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Re: [Gnash-dev] 2nd try: How can Internet Archive flash script pick code

From: Benjamin Otte
Subject: Re: [Gnash-dev] 2nd try: How can Internet Archive flash script pick codec to use?
Date: Sat, 27 Sep 2008 12:12:19 +0200

So, I've spent a while thinking about the problem and the proposed solution.

First of all, I think the solution is not very good, for 2 reasons: a
lack of understanding of multimedia from the person writing it up and
the second is that such a huge list doesn't make it easy for the
application developer to decide which format to use. Should someone
that wants to use some format really have to check audio codec, video
codec and container format? Where does it put Ogg Skeleton support for
the subtitles?

But most of all, I think extending the supported video formats of
Flash is not very useful. I can see two reasons for this. The first is
promoting the Flash format, which still is the last thing I want. The
second is to allow videos with features that aren't available today.
And the only feature that Flash video formats don't give you yet is
Freedom. But if you care about Freedom, you don't use Flash, you use
HTML5 and <video> with Ogg Theora. So the proper solution for the Free
video problem is Firefox 3.1 and a little Javascript.
Or am I missing something?


On Mon, Sep 22, 2008 at 10:42 AM, strk <address@hidden> wrote:
> Added swfdec developer in Cc.
> Ben, we're trying to define a way for an SWF movie to tell which
> containers and codecs are supported by a flash player.
> John's drafty draft (below) looks fine to me. What do you think ?
> --strk;
> On Mon, Sep 22, 2008 at 01:19:42AM -0700, John Gilmore wrote:
>> Adobe's description of Flash Lite doesn't say, of course, what the
>> mime types are returned for popular formats.  Indeed, this interface
>> just looks like it documents the container types, not the codecs.
>> There's confirming info about this in a tutorial:
>> which shows "video/3GP" as a returned type, and also describes the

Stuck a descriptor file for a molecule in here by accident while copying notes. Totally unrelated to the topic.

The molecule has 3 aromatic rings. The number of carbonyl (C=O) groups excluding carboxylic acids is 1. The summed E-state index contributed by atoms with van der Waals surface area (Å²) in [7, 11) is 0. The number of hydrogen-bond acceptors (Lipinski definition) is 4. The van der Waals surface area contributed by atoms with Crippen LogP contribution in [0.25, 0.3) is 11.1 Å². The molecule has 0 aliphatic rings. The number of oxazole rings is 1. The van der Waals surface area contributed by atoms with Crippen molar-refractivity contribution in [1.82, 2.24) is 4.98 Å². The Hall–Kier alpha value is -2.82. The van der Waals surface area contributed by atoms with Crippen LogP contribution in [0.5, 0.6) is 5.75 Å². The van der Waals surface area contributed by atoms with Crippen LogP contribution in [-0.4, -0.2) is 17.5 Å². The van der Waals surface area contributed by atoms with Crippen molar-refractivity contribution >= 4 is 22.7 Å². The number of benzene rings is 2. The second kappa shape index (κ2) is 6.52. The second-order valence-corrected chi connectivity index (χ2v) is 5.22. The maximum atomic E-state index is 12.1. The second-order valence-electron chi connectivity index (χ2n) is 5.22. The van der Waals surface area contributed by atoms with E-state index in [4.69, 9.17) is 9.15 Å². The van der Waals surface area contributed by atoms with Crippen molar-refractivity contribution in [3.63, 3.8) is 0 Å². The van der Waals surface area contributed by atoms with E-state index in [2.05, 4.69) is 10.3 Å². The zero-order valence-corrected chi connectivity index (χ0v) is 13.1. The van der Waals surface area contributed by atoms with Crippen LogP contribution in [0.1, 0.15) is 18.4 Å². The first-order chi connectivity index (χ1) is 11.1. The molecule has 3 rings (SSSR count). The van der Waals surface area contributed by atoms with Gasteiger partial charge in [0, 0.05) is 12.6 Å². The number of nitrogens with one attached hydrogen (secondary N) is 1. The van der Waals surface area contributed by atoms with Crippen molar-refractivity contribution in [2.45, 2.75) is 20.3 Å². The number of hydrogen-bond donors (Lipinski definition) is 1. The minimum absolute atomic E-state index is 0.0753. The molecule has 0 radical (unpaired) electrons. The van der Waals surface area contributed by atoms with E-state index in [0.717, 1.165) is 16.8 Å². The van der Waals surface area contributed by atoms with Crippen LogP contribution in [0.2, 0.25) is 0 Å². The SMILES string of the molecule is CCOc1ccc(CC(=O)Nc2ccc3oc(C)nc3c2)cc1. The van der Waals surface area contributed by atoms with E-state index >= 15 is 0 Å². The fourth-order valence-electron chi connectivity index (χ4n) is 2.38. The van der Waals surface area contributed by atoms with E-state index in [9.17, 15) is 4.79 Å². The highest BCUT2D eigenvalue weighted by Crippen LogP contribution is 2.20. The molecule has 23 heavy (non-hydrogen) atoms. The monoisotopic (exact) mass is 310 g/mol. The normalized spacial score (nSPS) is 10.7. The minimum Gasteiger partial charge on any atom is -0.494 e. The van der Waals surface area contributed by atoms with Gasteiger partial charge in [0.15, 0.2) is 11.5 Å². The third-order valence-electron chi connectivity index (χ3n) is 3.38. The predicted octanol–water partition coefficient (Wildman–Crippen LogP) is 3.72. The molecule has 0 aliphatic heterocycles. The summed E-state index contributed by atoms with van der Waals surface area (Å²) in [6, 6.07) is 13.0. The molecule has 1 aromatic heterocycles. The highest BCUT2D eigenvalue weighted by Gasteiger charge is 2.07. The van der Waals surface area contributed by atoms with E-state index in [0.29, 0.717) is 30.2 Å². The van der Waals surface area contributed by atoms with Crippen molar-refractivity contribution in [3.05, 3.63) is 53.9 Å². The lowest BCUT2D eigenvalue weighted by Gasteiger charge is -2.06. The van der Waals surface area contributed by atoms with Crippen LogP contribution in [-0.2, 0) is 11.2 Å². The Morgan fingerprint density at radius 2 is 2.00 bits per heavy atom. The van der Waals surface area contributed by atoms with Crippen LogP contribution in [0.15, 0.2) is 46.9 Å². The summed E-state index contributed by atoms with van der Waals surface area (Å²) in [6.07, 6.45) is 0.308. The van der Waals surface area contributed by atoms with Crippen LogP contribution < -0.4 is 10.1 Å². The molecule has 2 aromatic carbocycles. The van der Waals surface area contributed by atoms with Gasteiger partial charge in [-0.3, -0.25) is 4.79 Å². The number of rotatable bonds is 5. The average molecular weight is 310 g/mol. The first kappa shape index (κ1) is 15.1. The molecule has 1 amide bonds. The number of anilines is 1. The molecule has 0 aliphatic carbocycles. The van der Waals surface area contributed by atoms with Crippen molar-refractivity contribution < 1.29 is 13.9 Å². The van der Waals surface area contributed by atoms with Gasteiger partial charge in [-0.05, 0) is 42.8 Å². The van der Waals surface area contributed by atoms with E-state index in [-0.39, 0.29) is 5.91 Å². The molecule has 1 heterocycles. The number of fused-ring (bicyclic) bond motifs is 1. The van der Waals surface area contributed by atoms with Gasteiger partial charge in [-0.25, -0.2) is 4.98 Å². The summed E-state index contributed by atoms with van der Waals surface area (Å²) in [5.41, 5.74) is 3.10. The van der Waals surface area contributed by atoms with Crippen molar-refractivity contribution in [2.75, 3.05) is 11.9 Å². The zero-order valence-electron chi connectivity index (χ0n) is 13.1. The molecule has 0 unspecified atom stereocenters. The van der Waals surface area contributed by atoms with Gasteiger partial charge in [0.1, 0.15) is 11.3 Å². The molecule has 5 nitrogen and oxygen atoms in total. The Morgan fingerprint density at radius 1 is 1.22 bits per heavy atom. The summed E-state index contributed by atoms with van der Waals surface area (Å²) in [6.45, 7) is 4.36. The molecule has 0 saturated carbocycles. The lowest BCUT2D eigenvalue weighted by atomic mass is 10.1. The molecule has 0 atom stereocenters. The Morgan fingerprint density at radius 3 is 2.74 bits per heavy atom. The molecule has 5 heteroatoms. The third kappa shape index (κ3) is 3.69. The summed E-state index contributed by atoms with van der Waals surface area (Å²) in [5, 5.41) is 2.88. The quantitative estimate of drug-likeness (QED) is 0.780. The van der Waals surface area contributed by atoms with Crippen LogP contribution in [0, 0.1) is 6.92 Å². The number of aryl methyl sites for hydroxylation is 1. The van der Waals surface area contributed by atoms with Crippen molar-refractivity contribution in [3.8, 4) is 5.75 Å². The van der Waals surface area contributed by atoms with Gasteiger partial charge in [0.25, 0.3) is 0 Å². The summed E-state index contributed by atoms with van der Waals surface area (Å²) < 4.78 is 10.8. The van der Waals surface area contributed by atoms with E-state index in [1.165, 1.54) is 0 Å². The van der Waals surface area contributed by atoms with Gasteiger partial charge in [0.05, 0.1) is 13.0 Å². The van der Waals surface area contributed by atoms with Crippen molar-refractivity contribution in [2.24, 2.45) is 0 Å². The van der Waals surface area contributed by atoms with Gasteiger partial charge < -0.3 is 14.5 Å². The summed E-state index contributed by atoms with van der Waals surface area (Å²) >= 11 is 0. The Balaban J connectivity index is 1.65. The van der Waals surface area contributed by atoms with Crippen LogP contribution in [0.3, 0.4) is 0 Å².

>> wide variety of codecs usable within that type.  Dumb.
>> I suggest that we add a parallel interface,
>>   System.capabilities.videoDecoderTypes
>>   System.capabilities.audioDecoderTypes
>>   System.capabilities.videoEncoderTypes
>>   System.capabilities.audioEncoderTypes
>> which would return the necessary info.
>> Then a Flash movie would be able to check for both container support
>> and for codec support (for both video and audio, potentially) if it
>> wanted to select among copies of a movie in various formats.
>> We should also draft a spec for such an interface, put it in the
>> public Gnash documentation, and feed it to Adobe for consideration in
>> future revisions of Flash.  We can implement it regardless of what
>> they do, but at least we'll be doing OUR part to avoid needless
>> incompatability.
>> Very drafty draft (from this, you already know I don't understand
>> ActionScript syntax): In a system with Gnash, configured to use ffmpeg
>> or gstreamer, in which the configured media library contains these
>> decoders.  (Depending on what other codec plugins are available, lots
>> more will also be described in these arrays.)
>>   System.capabilities.videoMIMETypes ["video/ogg"] will be true.
>>   System.capabilities.audioMIMETypes ["audio/ogg"] will be true.
>>   System.capabilities.audioDecoderTypes ["vorbis"] will be true.
>>   System.capabilities.audioDecoderTypes ["speex"] will be true.
>>   System.capabilities.audioDecoderTypes ["flac"] will be true.
>>   System.capabilities.videoDecoderTypes ["theora"] will be true.
>> The codec names should generally be in lowercase, so people won't have
>> to case-match them.  (We may be stuck with random cases in the MIME
>> types, like the above "video/3GP", but at least we can do better in
>> our own interface.)  Some will be nonintuitive, e.g. MP3 won't be
>> called mp3 because it's real name is something else; mp3 is a
>> high-speed collision between a container format and a codec.

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